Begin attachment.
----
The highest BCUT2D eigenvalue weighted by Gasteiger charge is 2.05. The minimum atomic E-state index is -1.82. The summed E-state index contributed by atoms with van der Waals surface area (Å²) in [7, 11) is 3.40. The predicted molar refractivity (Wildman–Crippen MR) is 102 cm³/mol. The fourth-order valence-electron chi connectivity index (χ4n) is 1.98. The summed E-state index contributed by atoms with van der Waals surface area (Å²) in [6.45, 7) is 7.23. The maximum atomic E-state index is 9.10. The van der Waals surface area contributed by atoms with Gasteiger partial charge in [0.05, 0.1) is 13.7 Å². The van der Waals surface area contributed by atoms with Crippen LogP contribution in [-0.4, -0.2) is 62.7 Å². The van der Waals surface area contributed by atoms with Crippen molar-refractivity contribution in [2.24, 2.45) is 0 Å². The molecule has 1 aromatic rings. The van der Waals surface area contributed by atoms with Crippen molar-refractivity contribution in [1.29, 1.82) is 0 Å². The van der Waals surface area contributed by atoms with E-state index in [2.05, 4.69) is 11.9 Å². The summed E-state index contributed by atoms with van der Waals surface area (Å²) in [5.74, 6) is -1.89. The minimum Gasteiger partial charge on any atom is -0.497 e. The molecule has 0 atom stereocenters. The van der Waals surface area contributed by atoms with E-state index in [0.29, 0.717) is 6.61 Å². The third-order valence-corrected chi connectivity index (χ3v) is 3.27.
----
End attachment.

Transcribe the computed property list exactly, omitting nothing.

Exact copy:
The highest BCUT2D eigenvalue weighted by Gasteiger charge is 2.05. The minimum atomic E-state index is -1.82. The summed E-state index contributed by atoms with van der Waals surface area (Å²) in [7, 11) is 3.40. The predicted molar refractivity (Wildman–Crippen MR) is 102 cm³/mol. The fourth-order valence-electron chi connectivity index (χ4n) is 1.98. The summed E-state index contributed by atoms with van der Waals surface area (Å²) in [6.45, 7) is 7.23. The maximum atomic E-state index is 9.10. The van der Waals surface area contributed by atoms with Gasteiger partial charge in [0.05, 0.1) is 13.7 Å². The van der Waals surface area contributed by atoms with Crippen LogP contribution in [-0.4, -0.2) is 62.7 Å². The van der Waals surface area contributed by atoms with Crippen molar-refractivity contribution in [2.24, 2.45) is 0 Å². The molecule has 1 aromatic rings. The van der Waals surface area contributed by atoms with Crippen molar-refractivity contribution in [1.29, 1.82) is 0 Å². The van der Waals surface area contributed by atoms with E-state index in [2.05, 4.69) is 11.9 Å². The summed E-state index contributed by atoms with van der Waals surface area (Å²) in [5.74, 6) is -1.89. The minimum Gasteiger partial charge on any atom is -0.497 e. The molecule has 0 atom stereocenters. The van der Waals surface area contributed by atoms with E-state index in [0.29, 0.717) is 6.61 Å². The third-order valence-corrected chi connectivity index (χ3v) is 3.27.